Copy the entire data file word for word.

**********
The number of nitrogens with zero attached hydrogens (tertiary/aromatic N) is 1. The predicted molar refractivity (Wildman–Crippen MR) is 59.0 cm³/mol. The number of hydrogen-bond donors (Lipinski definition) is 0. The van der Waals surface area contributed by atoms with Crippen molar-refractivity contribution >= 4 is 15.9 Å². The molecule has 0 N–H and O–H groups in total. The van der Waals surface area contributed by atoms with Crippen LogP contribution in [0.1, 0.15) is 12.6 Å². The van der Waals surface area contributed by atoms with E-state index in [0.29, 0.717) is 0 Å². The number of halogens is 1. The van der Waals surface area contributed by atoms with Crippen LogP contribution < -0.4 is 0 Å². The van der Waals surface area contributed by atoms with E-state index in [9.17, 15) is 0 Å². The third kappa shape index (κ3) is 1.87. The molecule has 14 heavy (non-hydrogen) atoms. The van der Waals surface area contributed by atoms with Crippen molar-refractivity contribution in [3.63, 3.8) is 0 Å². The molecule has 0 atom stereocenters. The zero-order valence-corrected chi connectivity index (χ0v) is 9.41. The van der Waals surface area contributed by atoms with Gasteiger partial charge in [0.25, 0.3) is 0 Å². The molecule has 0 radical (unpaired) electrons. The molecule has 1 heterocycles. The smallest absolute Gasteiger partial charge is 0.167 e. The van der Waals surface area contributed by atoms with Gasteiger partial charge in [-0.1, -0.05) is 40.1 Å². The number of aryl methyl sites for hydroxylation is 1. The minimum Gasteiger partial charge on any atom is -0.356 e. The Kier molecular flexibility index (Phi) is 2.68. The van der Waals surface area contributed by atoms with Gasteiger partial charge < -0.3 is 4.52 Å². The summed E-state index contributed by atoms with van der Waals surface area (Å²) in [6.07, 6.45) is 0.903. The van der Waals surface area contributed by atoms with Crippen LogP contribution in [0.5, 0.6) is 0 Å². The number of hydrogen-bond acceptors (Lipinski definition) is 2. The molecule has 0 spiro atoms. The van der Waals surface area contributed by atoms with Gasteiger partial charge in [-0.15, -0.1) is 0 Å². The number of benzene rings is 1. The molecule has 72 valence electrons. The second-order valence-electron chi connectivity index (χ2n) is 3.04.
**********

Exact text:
The number of nitrogens with zero attached hydrogens (tertiary/aromatic N) is 1. The predicted molar refractivity (Wildman–Crippen MR) is 59.0 cm³/mol. The number of hydrogen-bond donors (Lipinski definition) is 0. The van der Waals surface area contributed by atoms with Crippen molar-refractivity contribution >= 4 is 15.9 Å². The molecule has 0 N–H and O–H groups in total. The van der Waals surface area contributed by atoms with Crippen LogP contribution in [0.1, 0.15) is 12.6 Å². The van der Waals surface area contributed by atoms with E-state index in [0.29, 0.717) is 0 Å². The number of halogens is 1. The van der Waals surface area contributed by atoms with Crippen LogP contribution < -0.4 is 0 Å². The van der Waals surface area contributed by atoms with E-state index in [9.17, 15) is 0 Å². The third kappa shape index (κ3) is 1.87. The molecule has 14 heavy (non-hydrogen) atoms. The van der Waals surface area contributed by atoms with Crippen molar-refractivity contribution in [3.63, 3.8) is 0 Å². The molecule has 0 atom stereocenters. The zero-order valence-corrected chi connectivity index (χ0v) is 9.41. The van der Waals surface area contributed by atoms with Gasteiger partial charge in [0.25, 0.3) is 0 Å². The molecule has 0 radical (unpaired) electrons. The molecule has 1 heterocycles. The smallest absolute Gasteiger partial charge is 0.167 e. The van der Waals surface area contributed by atoms with Gasteiger partial charge in [-0.1, -0.05) is 40.1 Å². The number of aryl methyl sites for hydroxylation is 1. The minimum Gasteiger partial charge on any atom is -0.356 e. The Kier molecular flexibility index (Phi) is 2.68. The van der Waals surface area contributed by atoms with Gasteiger partial charge < -0.3 is 4.52 Å². The summed E-state index contributed by atoms with van der Waals surface area (Å²) in [6.07, 6.45) is 0.903. The van der Waals surface area contributed by atoms with Crippen LogP contribution in [0.5, 0.6) is 0 Å². The number of hydrogen-bond acceptors (Lipinski definition) is 2. The molecule has 0 spiro atoms. The van der Waals surface area contributed by atoms with Gasteiger partial charge in [-0.15, -0.1) is 0 Å². The number of benzene rings is 1. The molecule has 72 valence electrons. The second-order valence-electron chi connectivity index (χ2n) is 3.04.